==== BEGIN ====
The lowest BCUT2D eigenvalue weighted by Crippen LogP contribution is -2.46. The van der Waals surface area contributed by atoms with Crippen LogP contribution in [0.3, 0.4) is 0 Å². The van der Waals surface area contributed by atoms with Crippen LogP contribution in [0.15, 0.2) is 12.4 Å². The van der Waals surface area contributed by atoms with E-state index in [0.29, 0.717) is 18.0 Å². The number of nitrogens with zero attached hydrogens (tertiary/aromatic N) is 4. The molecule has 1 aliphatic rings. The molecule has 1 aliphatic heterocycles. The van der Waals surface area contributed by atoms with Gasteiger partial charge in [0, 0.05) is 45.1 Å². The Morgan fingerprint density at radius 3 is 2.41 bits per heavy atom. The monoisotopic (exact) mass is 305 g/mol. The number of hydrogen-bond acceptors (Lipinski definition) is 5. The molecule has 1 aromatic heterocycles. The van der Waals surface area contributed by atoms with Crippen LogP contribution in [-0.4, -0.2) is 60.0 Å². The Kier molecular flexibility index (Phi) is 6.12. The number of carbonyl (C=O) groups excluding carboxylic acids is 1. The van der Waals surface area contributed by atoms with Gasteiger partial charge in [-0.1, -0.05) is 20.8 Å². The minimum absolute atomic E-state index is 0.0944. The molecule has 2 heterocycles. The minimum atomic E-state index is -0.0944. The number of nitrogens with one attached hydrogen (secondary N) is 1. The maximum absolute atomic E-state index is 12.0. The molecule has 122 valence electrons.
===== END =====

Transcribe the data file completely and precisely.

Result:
The lowest BCUT2D eigenvalue weighted by Crippen LogP contribution is -2.46. The van der Waals surface area contributed by atoms with Crippen LogP contribution in [0.3, 0.4) is 0 Å². The van der Waals surface area contributed by atoms with Crippen LogP contribution in [0.15, 0.2) is 12.4 Å². The van der Waals surface area contributed by atoms with E-state index in [0.29, 0.717) is 18.0 Å². The number of nitrogens with zero attached hydrogens (tertiary/aromatic N) is 4. The molecule has 1 aliphatic rings. The molecule has 1 aliphatic heterocycles. The van der Waals surface area contributed by atoms with Gasteiger partial charge in [0, 0.05) is 45.1 Å². The Morgan fingerprint density at radius 3 is 2.41 bits per heavy atom. The monoisotopic (exact) mass is 305 g/mol. The number of hydrogen-bond acceptors (Lipinski definition) is 5. The molecule has 1 aromatic heterocycles. The van der Waals surface area contributed by atoms with Crippen LogP contribution in [-0.4, -0.2) is 60.0 Å². The Kier molecular flexibility index (Phi) is 6.12. The number of carbonyl (C=O) groups excluding carboxylic acids is 1. The van der Waals surface area contributed by atoms with Gasteiger partial charge in [-0.1, -0.05) is 20.8 Å². The minimum absolute atomic E-state index is 0.0944. The molecule has 2 heterocycles. The minimum atomic E-state index is -0.0944. The number of nitrogens with one attached hydrogen (secondary N) is 1. The maximum absolute atomic E-state index is 12.0. The molecule has 122 valence electrons.